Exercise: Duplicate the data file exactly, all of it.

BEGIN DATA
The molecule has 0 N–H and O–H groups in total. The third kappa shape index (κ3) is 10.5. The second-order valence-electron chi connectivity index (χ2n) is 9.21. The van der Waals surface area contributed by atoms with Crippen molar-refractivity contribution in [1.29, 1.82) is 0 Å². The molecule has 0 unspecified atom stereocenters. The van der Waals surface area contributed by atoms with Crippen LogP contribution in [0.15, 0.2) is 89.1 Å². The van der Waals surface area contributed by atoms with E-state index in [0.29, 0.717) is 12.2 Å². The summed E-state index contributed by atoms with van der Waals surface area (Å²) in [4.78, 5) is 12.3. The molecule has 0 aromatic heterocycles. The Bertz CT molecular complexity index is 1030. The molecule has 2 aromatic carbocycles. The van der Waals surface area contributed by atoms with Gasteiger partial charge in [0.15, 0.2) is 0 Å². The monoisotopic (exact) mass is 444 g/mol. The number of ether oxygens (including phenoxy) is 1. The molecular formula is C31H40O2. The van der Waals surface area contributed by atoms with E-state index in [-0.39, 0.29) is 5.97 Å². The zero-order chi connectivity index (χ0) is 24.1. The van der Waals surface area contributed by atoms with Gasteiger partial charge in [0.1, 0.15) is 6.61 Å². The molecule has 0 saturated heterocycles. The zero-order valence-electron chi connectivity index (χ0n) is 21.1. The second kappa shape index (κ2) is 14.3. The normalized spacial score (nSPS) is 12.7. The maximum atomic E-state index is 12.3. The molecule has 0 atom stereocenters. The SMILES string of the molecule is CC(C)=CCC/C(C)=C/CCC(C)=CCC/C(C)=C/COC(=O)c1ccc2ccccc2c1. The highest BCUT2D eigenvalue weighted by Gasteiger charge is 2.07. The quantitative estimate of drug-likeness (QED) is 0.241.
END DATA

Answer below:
The molecule has 0 N–H and O–H groups in total. The third kappa shape index (κ3) is 10.5. The second-order valence-electron chi connectivity index (χ2n) is 9.21. The van der Waals surface area contributed by atoms with Crippen molar-refractivity contribution in [1.29, 1.82) is 0 Å². The molecule has 0 unspecified atom stereocenters. The van der Waals surface area contributed by atoms with Crippen LogP contribution in [0.15, 0.2) is 89.1 Å². The van der Waals surface area contributed by atoms with E-state index in [0.29, 0.717) is 12.2 Å². The summed E-state index contributed by atoms with van der Waals surface area (Å²) in [4.78, 5) is 12.3. The molecule has 0 aromatic heterocycles. The Bertz CT molecular complexity index is 1030. The molecule has 2 aromatic carbocycles. The van der Waals surface area contributed by atoms with Gasteiger partial charge in [0.15, 0.2) is 0 Å². The monoisotopic (exact) mass is 444 g/mol. The number of ether oxygens (including phenoxy) is 1. The molecular formula is C31H40O2. The van der Waals surface area contributed by atoms with E-state index in [-0.39, 0.29) is 5.97 Å². The zero-order chi connectivity index (χ0) is 24.1. The van der Waals surface area contributed by atoms with Gasteiger partial charge in [0.1, 0.15) is 6.61 Å². The molecule has 0 saturated heterocycles. The zero-order valence-electron chi connectivity index (χ0n) is 21.1. The second kappa shape index (κ2) is 14.3. The normalized spacial score (nSPS) is 12.7. The maximum atomic E-state index is 12.3. The molecule has 0 atom stereocenters. The SMILES string of the molecule is CC(C)=CCC/C(C)=C/CCC(C)=CCC/C(C)=C/COC(=O)c1ccc2ccccc2c1. The highest BCUT2D eigenvalue weighted by Gasteiger charge is 2.07. The quantitative estimate of drug-likeness (QED) is 0.241.